Sunday, March 20, 2016

Holy Week: a chance for some to major in the minors

One of things I dislike about Holy Week on social media is how eager some Catholics are to major in the minors when it comes to liturgy. Because a lot of this occurs on-line, it strikes me as fairly passive-aggressive. The palms distributed on Palm Sunday and Holy Thursday's Mandatum Rite are always a particular focus for those spoiling for a liturgical fight. As with most negativity, these complaints, once they start, almost always spill over into the predictable complaints: holding hands during the Our Father, communion in the hand, exchanging hugs, handshakes, and gestures of peace during the sign of peace (Gasp! Imagine wanting to say to the person sitting in front of you two people to the left, "Peace be with you." Oh, the horror! What is the church coming to?), the assembly making certain gestures, and on and on.



I actually like seeing the many beautiful things into which people weave their palm branches. It's amazing to me because I am so utterly unskilled at those kinds of things. As for the Mandatum Rite, I posted something rather lengthy after the formal change was made earlier this year, at the request of Pope Francis, by the Congregation for Divine Worship and the Discipline of the Sacraments permitting women to have their feet washed during the rite (see "On the overdue rubrical change to the Mandatum Rite"). This change permits, but does not mandate, the priest-celebrant to wash the feet of women. In fact, a priest is not required to celebrate the rite at all. In all honesty, based on a then-NCCB (the national conference of Catholic bishops is now known as the USCCB) document from the late 1980s, in many places in the U.S., perhaps even most, the feet of women have long since been washed on Holy Thursday.

Here's some news, good news some might say - You're not obligated to hold anyone's hand, or to receive communion in the hand, or make the reciprocating gesture when responding to "The Lord be with you," that is, while saying, "And with your spirit," or to say to even one person, "Peace be with you." Keep in mind, apart from standing, there is no prescribed posture for the assembly while praying the Our Father, no rubric that directs the assembly what to do or not do. Holding hands, in many places, has become a local custom, which is not binding, but is normative for that parish or congregation. I am sure there are other regions, countries, dioceses, and particular assemblies in which not holding hands is the norm. It is certainly true that holding hands while praying the Our Father is a post-Vatican Council II innovation, but it is not forbidden or really contrary to anything other than a subjective judgment, even if that judgment is well-informed. But keep in mind, what might be called "liturgical accretions" had crept to the Roman missal in the centuries following the Council of Trent. What is true of holding hands while praying the Our Father together, also goes for what I called "the reciprocating gesture." I understand that the argument from silence (i.e., nothing is stipulated about these matters) has it weaknesses, but I can't quite grasp why there needs to be a constant fuss about things that are not forbidden and don't violate or contradict an actual rubric or other authentic liturgical law. In order to be truly traditional, tradition must have a certain dynamic.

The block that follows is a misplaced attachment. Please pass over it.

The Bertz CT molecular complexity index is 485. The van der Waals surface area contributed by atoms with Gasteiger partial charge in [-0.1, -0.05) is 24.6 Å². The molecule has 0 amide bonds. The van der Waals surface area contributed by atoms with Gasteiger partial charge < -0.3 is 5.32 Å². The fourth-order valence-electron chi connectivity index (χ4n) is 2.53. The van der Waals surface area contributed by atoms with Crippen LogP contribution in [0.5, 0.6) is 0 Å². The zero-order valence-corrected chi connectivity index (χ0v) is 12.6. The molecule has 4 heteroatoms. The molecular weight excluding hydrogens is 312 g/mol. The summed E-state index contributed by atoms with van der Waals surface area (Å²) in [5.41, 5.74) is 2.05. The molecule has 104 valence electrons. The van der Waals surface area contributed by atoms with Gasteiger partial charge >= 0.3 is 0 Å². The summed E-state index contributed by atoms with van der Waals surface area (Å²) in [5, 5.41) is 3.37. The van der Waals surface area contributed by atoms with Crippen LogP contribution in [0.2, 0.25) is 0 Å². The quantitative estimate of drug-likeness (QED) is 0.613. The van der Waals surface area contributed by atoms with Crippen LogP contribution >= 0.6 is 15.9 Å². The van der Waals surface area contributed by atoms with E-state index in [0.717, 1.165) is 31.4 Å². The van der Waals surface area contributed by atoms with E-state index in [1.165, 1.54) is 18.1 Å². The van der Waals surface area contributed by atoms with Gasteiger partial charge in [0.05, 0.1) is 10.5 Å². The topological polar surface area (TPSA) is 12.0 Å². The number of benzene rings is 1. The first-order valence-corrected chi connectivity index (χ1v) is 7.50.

As a deacon, I try do things the way I am supposed to do them, which, among other things, means not making gestures reserved to the presider, like the 'orans' position or making the sweeping gesture when I say, before reading the Gospel, "The Lord be with you." But it doesn't cause me to go into hysterics when I see a brother deacon do those things.

To wit: how we do liturgy certainly matters, but everything in the liturgy is not of equal importance, not by a long shot. Some things must be done in a certain way, certain things are not to be done, other things may or may not be done. Above all, the liturgy should not produce rank polemics and division either on-line in the "cyberworld" or in the actual world. Because it is the Eucharist who makes us who we are collectively (i.e., it makes us the Church) and individually (i.e., Christians who belong to Christ because we belong to the Church), the liturgy is about Jesus and we, not Jesus and me.

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